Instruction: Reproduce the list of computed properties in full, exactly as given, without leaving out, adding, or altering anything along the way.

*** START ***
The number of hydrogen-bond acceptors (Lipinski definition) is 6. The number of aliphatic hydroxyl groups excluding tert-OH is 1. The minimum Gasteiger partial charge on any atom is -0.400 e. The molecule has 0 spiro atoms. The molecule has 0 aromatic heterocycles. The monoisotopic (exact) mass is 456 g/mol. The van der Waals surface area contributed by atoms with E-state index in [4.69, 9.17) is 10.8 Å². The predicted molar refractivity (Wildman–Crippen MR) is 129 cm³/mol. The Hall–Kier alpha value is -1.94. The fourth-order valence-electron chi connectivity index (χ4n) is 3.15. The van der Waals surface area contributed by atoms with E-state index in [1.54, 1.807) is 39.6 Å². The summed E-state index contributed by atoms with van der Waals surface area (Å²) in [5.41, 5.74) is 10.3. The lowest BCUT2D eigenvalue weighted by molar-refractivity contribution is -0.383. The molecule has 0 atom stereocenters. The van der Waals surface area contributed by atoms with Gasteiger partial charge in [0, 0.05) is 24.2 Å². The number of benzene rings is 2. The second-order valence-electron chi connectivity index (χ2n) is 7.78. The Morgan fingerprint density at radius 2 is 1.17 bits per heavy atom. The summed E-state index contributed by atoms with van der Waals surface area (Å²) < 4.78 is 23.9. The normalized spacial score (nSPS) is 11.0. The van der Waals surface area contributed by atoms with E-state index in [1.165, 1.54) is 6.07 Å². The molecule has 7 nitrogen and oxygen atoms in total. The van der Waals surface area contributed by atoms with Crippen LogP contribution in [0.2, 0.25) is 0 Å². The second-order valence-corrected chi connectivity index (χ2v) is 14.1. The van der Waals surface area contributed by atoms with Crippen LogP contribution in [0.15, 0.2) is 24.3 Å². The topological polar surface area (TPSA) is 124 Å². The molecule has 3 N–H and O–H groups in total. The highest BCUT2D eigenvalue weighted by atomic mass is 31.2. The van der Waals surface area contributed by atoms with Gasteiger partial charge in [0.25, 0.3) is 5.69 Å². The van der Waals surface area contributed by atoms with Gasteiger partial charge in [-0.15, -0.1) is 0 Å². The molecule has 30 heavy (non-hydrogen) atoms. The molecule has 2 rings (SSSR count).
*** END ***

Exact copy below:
The number of hydrogen-bond acceptors (Lipinski definition) is 6. The number of aliphatic hydroxyl groups excluding tert-OH is 1. The minimum Gasteiger partial charge on any atom is -0.400 e. The molecule has 0 spiro atoms. The molecule has 0 aromatic heterocycles. The monoisotopic (exact) mass is 456 g/mol. The van der Waals surface area contributed by atoms with E-state index in [4.69, 9.17) is 10.8 Å². The predicted molar refractivity (Wildman–Crippen MR) is 129 cm³/mol. The Hall–Kier alpha value is -1.94. The fourth-order valence-electron chi connectivity index (χ4n) is 3.15. The van der Waals surface area contributed by atoms with E-state index in [1.54, 1.807) is 39.6 Å². The summed E-state index contributed by atoms with van der Waals surface area (Å²) in [5.41, 5.74) is 10.3. The lowest BCUT2D eigenvalue weighted by molar-refractivity contribution is -0.383. The molecule has 0 atom stereocenters. The van der Waals surface area contributed by atoms with Gasteiger partial charge in [0, 0.05) is 24.2 Å². The number of benzene rings is 2. The second-order valence-electron chi connectivity index (χ2n) is 7.78. The Morgan fingerprint density at radius 2 is 1.17 bits per heavy atom. The summed E-state index contributed by atoms with van der Waals surface area (Å²) < 4.78 is 23.9. The normalized spacial score (nSPS) is 11.0. The van der Waals surface area contributed by atoms with E-state index in [1.165, 1.54) is 6.07 Å². The molecule has 7 nitrogen and oxygen atoms in total. The van der Waals surface area contributed by atoms with Crippen LogP contribution in [0.2, 0.25) is 0 Å². The second-order valence-corrected chi connectivity index (χ2v) is 14.1. The van der Waals surface area contributed by atoms with Crippen LogP contribution in [0.15, 0.2) is 24.3 Å². The topological polar surface area (TPSA) is 124 Å². The molecule has 3 N–H and O–H groups in total. The highest BCUT2D eigenvalue weighted by atomic mass is 31.2. The van der Waals surface area contributed by atoms with Gasteiger partial charge in [0.25, 0.3) is 5.69 Å². The van der Waals surface area contributed by atoms with Gasteiger partial charge in [-0.15, -0.1) is 0 Å². The molecule has 30 heavy (non-hydrogen) atoms. The molecule has 2 rings (SSSR count).